Posted by: groundsforsculpture | July 29, 2010

Featured Student Artwork: Houdini’s Book of Magic

The Student Exhibition, Integrated Arts: Tapping into the Creative Spirit opens this Saturday on July 31 in the Education Gallery.  Grounds For Sculpture proudly presents its first student exhibition, featuring artwork created during our adult workshops held between August 2009 and July 2010.

Today’s featured artwork and blog is by student and artist Ilene Dube who took Aylin Green’s Altered Books course in the fall of 2009.

Featured Artwork: Houdini’s Book of Magic
By Guest Blogger, Ilene Dube.

Ilene Dube. Houdini's Book of Magic, 2009. (cover view) Mixed Media. Photo Courtesy the Artist.

Those of us of a certain age grew up in a world where books were sacred — you didn’t write in them, you didn’t dog ear pages and you certainly didn’t tear out pages. In Aylin Green’s class on the Altered Book, the first thing we had to do was to learn to overcome our fear of taking apart a book. “This is legal,” Aylin assured us as we glued pages together, cut out sections with Exacto knives, shared with each other certain precious passages, painted, glued, collaged, transferred images, and created very personal works of art.

Ilene Dube. Houdini's Book of Magic, 2009. Mixed Media. Photo courtesy of the Artist.

To be fair, the books Aylin brought in for us to alter were outdated books from flea markets that were no longer relevant in today’s world. Aylin has been doing this for a long time, and is not only an artist and an educator but has an extraordinary eye for collecting ephemera that can be used in collage and altered books. She brought in clothing patterns from the 1970s, children’s pamphlets from the Cotsen Library, firecracker paper, Chinese New Year red envelopes, ceramic disks and so much more.  Some of the other class participants had a definite idea about what they wanted their book to be about. Because I was so enthralled with the materials, I decided to let the materials dictate what the book would ultimately become. And that is how I wound up with “Houdini’s Book of Magic” — the title itself was found among the materials Aylin distributed. The whole process seemed magical, and I’ve always been a believer in the happy accident. I started with an old grammar book, which appealed to be because I am a writer and an editor. I used the firecracker paper for the binding, which makes it seem like some ancient Chinese tome. “Party Animals” was another found title, and since magicians often use animals in their tricks, it seemed to make sense to fill a book of magic with party animals. And then there are other secrets and surprises. Houdini was famous for his buried alive stunt, and it almost cost him his life, so this work contains a small black box with a skeleton inside.  Houdini spent much of his time debunking psychics and mystics and attended seances in disguise. Ironically, his widow held seances every Halloween for the 10 years after his death, but she never received a sign from him. Finally, she put out the candle she had kept burning beside a photograph of Houdini since his death,  saying  “10 years is long enough to wait for any man.” To this day, magicians throughout the world keep with tradition and hold a séance for Houdini.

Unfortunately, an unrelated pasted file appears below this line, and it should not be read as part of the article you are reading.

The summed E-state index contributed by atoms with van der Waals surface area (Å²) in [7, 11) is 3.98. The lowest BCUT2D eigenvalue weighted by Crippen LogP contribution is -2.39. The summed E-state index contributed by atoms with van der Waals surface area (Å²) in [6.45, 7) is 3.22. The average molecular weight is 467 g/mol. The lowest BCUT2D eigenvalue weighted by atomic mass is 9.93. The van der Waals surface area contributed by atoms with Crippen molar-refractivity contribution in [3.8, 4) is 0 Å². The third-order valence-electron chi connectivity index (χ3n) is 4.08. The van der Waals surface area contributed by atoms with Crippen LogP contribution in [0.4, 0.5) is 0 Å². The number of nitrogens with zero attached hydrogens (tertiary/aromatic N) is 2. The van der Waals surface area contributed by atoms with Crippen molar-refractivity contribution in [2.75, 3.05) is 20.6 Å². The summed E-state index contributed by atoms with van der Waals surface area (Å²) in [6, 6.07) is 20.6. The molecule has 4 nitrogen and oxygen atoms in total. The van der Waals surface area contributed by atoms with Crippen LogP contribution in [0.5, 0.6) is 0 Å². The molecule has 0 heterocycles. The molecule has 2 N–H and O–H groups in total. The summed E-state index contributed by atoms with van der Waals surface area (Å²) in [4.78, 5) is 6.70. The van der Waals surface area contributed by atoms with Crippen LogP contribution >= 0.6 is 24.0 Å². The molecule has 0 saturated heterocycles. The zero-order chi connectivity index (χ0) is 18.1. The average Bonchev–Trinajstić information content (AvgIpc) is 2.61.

Ilene Dube blogs at The Artful Blogger: She is president of the West Windsor Arts Council.


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